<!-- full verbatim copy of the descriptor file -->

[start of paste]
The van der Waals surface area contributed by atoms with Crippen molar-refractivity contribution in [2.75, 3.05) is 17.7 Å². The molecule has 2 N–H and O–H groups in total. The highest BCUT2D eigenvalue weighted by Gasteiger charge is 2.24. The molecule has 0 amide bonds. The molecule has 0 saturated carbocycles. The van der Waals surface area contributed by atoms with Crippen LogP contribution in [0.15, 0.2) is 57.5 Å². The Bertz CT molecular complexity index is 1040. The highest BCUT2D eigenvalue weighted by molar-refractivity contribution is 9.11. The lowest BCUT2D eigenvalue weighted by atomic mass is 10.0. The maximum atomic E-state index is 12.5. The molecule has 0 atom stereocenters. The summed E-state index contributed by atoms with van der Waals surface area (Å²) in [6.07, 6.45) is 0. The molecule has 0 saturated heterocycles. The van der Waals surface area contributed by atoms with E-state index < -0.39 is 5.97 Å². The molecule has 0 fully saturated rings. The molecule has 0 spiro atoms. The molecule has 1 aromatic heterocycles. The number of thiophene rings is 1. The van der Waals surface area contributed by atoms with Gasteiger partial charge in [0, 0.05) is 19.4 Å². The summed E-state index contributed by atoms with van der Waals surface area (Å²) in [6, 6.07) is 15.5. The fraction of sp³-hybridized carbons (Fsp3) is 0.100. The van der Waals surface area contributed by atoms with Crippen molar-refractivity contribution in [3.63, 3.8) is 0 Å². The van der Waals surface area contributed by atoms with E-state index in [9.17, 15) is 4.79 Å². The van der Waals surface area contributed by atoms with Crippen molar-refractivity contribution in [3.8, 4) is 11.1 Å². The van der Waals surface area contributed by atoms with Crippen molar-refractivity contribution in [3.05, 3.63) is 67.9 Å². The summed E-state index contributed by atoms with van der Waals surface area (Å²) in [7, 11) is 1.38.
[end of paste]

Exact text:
The van der Waals surface area contributed by atoms with Crippen molar-refractivity contribution in [2.75, 3.05) is 17.7 Å². The molecule has 2 N–H and O–H groups in total. The highest BCUT2D eigenvalue weighted by Gasteiger charge is 2.24. The molecule has 0 amide bonds. The molecule has 0 saturated carbocycles. The van der Waals surface area contributed by atoms with Crippen LogP contribution in [0.15, 0.2) is 57.5 Å². The Bertz CT molecular complexity index is 1040. The highest BCUT2D eigenvalue weighted by molar-refractivity contribution is 9.11. The lowest BCUT2D eigenvalue weighted by atomic mass is 10.0. The maximum atomic E-state index is 12.5. The molecule has 0 atom stereocenters. The summed E-state index contributed by atoms with van der Waals surface area (Å²) in [6.07, 6.45) is 0. The molecule has 0 saturated heterocycles. The van der Waals surface area contributed by atoms with E-state index < -0.39 is 5.97 Å². The molecule has 0 fully saturated rings. The molecule has 0 spiro atoms. The molecule has 1 aromatic heterocycles. The number of thiophene rings is 1. The van der Waals surface area contributed by atoms with Gasteiger partial charge in [0, 0.05) is 19.4 Å². The summed E-state index contributed by atoms with van der Waals surface area (Å²) in [6, 6.07) is 15.5. The fraction of sp³-hybridized carbons (Fsp3) is 0.100. The van der Waals surface area contributed by atoms with Crippen molar-refractivity contribution in [3.63, 3.8) is 0 Å². The van der Waals surface area contributed by atoms with E-state index in [9.17, 15) is 4.79 Å². The van der Waals surface area contributed by atoms with Crippen molar-refractivity contribution in [3.8, 4) is 11.1 Å². The van der Waals surface area contributed by atoms with Crippen molar-refractivity contribution in [3.05, 3.63) is 67.9 Å². The summed E-state index contributed by atoms with van der Waals surface area (Å²) in [7, 11) is 1.38.